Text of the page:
Figure 5 Cumulative release profile of antifungals form gelatin fiber mats.
Kinetics of candidacidal action of polyene-loaded fiber mats
Since both the polyene-loaded fiber mats displayed generally good inhibitory activity, the remaining experiments were performed with amphotericin B- and natamycin-loaded fiber mats. After incubation for 52 hours, both the polyene-loaded fiber mats resulted in considerable loss of viability (≥2 log reduction in viability) of C. albicans (Figure 6A), suggesting potent candidacidal action. To gain further insights, the kinetics of candidacidal action after exposing C. albicans (1.5×105 CFU/mL) to amphotericin B- or natamycin-loaded fiber mats was also investigated (Figure 6B). At various time intervals, the supernatant was diluted (102 or 103 fold), plated on Sabouraud dextrose agar, and the number of yeast colonies was counted after 48 hours. For both the polyene antifungal-loaded fiber mats, a steep decrease in the viability of C. albicans was observed during early incubation time. After 24 hours of incubation, amphotericin B-loaded fiber mats caused 1.6 log10 CFU/mL decrease (97.3% killing), whereas natamycin caused 1.2 log log10 CFU/mL decrease (93% killing) in the viability of C. albicans.
The changes in morphology of C. albicans incubated with polyene-loaded fiber mats were investigated by SEM. C. albicans incubated with gelatin alone had smooth and intact surfaces (Figure 7A). However, cells treated with the polyene antifungals had extensive surface deformation and leakage of some intracellular components (Figure 7B and C). The damage caused by antifungals was more noticeable in the amphotericin B-loaded fiber mats than in natamycin-loaded fiber mats. These results confirm that the polyene-loaded fiber mats retained the antifungal activity even in the presence of gelatin.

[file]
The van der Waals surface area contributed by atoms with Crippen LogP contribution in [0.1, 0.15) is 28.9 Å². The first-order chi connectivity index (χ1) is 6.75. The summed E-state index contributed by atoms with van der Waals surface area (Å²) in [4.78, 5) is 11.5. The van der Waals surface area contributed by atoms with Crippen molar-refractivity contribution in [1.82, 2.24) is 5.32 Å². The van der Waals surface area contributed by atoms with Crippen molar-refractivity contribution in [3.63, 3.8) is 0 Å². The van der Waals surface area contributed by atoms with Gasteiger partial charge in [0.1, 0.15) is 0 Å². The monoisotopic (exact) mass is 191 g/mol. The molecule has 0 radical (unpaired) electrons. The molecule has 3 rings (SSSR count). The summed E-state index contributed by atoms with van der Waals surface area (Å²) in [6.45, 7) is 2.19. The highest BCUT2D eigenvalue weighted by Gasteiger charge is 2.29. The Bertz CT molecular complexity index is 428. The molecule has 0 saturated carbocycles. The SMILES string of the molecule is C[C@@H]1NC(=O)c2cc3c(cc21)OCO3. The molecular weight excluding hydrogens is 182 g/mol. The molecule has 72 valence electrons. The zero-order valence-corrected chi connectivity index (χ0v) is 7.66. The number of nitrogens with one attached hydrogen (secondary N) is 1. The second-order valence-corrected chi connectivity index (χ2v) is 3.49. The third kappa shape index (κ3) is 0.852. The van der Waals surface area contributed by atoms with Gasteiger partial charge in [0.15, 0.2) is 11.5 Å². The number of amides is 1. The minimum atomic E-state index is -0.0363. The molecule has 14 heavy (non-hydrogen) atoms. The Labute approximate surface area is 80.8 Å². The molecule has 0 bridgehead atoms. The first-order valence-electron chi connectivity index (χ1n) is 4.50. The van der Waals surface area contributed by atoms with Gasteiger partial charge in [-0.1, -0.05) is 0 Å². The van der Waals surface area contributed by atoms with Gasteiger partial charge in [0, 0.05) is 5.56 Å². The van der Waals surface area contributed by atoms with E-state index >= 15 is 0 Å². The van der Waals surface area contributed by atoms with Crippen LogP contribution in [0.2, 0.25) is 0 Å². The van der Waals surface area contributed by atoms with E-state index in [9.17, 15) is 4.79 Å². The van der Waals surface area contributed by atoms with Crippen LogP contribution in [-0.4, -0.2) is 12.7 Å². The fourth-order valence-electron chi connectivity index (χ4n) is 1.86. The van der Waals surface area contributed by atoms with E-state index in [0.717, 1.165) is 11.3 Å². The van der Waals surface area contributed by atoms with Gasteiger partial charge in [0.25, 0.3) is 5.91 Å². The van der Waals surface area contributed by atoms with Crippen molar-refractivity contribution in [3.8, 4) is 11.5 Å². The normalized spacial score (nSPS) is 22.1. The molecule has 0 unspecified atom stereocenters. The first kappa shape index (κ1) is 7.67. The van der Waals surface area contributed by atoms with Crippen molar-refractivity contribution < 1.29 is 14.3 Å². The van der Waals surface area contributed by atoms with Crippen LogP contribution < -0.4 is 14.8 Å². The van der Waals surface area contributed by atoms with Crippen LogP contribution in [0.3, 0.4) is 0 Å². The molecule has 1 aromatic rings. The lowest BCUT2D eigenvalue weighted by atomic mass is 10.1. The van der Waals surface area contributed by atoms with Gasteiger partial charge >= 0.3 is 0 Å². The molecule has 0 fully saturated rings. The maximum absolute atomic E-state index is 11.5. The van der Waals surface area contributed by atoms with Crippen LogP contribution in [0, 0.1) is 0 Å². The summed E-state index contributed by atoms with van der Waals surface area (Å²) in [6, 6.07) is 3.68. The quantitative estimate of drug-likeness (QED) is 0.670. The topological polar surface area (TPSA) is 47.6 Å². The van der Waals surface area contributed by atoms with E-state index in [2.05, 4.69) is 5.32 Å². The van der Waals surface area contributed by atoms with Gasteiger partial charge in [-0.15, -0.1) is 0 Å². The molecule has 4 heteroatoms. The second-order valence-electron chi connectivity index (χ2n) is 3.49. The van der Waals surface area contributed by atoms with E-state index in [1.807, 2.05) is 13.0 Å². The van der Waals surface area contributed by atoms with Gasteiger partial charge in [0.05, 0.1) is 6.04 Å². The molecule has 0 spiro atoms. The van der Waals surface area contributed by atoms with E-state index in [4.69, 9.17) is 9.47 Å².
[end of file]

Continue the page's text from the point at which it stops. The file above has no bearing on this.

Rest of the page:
Interaction of gelatin with antifungals
Since the fiber diameter of gelatin mats was doubled in the presence of polyene-loaded antifungals, the interaction between antifungals and gelatin was investigated using spectroscopy and rheometry. First, the changes in secondary structure of gelatin were monitored by CD spectropolarimetry. Figure 8A depicts the changes in the secondary structure of the gelatin solution and gelatin upon incubation with 0.25 wt% amphotericin B and natamycin. The CD spectra of gelatin showed a strong negative trough around 197 nm and no broad positive band in the n-π* region (Figure 8A). However, gelatin incubated with natamycin and amphotericin B displayed a strong maximum in the n-π* region (Figure 8A). The positive maximum was more pronounced for natamycin compared to amphotericin B. The presence of a positive band around 225 nm is a hallmark for triple helical structure associated with collagen.39,40 Using the equation reported by Fujitsu et al, the relative helical content ([C]rel) of gelatin in the presence of polyenes was estimated.41 Positive or negative (C)rel indicates increased or decreased triple helical content, respectively. (C)rel at 10°C for amphotericin B- and natamycin-loaded gelatin was 0.8 and 2.4, respectively, indicating greater stability of triple helix structure in the presence of natamycin.